documenting the smaller picture in the everyday
Are ya’ll ready for another month of photography tips? Let’s jump in…
Today’s subject is all about documenting the smaller picture within our everyday photography. I truly value this rule within my own family’s documentation and it really does make all the difference in storytelling and creating little pieces of personal art.
I think sometimes we can be fooled by thinking we have to fit the whole picture into that viewfinder we find ourselves looking through. We worry that if the entire scene cannot be captured, then it won’t tell the story or give the details later on to be enjoyed. I actually believe the opposite. While it is valuable to have the whole picture of a moment, I find that the intimacy, the emotion, and that image that takes your breath away is found in the smaller picture. The details. Let me show you what I mean.
We cherish our weekends as a family. We go hard all week long and come Friday night, it’s movie night and Saturdays are all about sleeping in (as long as we can) and breakfast together and a lot more relaxing. I didn’t need the whole picture of the kitchen. I didn’t need to see what everyone was wearing or what we were eating when I took the photograph below. I wanted to remember the feeling of these times together as a family. When my kids are older and grown, I want to remember home with little ones running around. To me, nothing says home more than Saturday morning breakfasts and bare feet on the kitchen floor – little ones up on their tippy toes trying to steal more bacon before the pancakes are even ready.
This next photograph is a recent one from just this last fall at the pumpkin patch. To me it is still storytelling, but it also achieved a more artistic feel. Again, I could have made sure to compose the shot to show my daughter smiling at the camera or gathered up all four of the kiddos to get a snapshot with their pumpkins, but the angle it is at shows the weight of the pumpkin she is trying to handle, the color, my son in the background – all of those details work together to tell the story in a beautiful way.
Another way to apply this rule is on vacations. Being desert dwellers, we truly crave the coast. The smell of the ocean, the salty breeze in our hair – it’s intoxicating. The photograph below was from several years ago when we were in Newport Beach. I didn’t need a family portrait on the beach to remember that we were all there. I didn’t need the kids looking at the camera and saying cheese. My son was covered in sand head to toe after being buried by his dad and little sister, and the giggling that ensued was the cutest and most innocent thing. This image truly depicts what beach trips are like with kids and the love/hate relationship all of us parents have with them. But you know what? Some of the best memories are wrapped in the messiest parts of life. And this is what this photograph is for me. Such a beautiful memory.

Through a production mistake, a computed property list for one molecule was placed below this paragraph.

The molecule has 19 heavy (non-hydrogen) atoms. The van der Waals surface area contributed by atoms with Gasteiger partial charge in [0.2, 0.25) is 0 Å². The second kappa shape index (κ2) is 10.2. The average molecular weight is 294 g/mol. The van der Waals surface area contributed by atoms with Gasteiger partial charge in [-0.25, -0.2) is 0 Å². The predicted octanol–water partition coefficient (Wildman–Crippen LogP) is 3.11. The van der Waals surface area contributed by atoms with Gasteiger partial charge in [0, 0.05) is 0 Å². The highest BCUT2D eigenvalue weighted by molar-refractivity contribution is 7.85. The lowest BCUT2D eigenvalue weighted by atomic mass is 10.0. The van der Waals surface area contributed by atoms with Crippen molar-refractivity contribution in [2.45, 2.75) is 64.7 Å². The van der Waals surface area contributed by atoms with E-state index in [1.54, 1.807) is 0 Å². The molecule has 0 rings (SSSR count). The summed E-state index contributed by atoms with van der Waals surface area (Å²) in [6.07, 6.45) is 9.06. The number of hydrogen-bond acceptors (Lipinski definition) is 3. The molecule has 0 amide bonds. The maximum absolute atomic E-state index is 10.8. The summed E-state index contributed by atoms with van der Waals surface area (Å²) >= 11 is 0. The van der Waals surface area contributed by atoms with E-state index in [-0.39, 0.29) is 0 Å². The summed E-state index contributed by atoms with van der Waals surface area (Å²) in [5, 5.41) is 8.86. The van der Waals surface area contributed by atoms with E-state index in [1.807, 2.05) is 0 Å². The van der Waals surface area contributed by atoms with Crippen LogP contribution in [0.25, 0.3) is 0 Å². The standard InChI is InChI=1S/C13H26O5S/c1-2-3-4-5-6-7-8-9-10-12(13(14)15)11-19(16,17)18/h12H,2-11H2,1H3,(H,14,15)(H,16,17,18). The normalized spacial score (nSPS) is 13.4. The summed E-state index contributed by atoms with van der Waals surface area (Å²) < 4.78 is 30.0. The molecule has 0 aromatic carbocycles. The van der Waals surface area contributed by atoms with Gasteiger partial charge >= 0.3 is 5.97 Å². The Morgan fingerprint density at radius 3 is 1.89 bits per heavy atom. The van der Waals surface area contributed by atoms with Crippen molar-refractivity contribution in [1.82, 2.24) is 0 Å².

This is another vacation photo from a trip we took up north. The snow was starting to fall and it was freezing outside as we got on the road to head home. The kids were watching a movie in the back, my husband and I had our favorite tunes on the radio, and I had my feet propped up on the dash. This was the only detail I needed to remember that moment, but it also helps to tell the story of our entire vacation – how cold it was, the cozy feeling of being bundled up, and the comfort of being all together.
This next one is a photograph I never planned on getting, but I am so grateful I grabbed my camera in the moment and captured it. Our family would always have Sunday dinners where we would all gather together to enjoy good food and catching up. My grandparents would come and my grandfather would always have the best stories for us. They varied from his time in the Navy, his childhood upbringing, starting his own business, and many more. This particular Sunday he told us about how he and my grandmother met, how quickly they were engaged, and how he promised once they were married that he would never remove his wedding ring no matter what. Over the years and all the wear and tear, his ring became tight and it still never came off. He would even refuse to take it off for surgeries. It finally got to a point where it was cutting off the circulation, so he cut it in half while still on his finger. And even then? He never took the ring off. This image depicts so much more than the obvious. It documents a man who was faithful to his spouse in every sense of the word, who worked hard and respected the promises he made to others. As he finished the story, I grabbed my camera sitting nearby and photographed his hands as he clutched that napkin, glanced over at my grandmother, and gave her a wink.
Remember that documenting your everyday stories is so much more than the entire picture. It’s those little details strung together that create the story and remind you of the most intimate moments with your loved ones. The next time you pick up your camera, remember to look for the smaller pieces in order to tell the bigger story.
See you all next month, friends!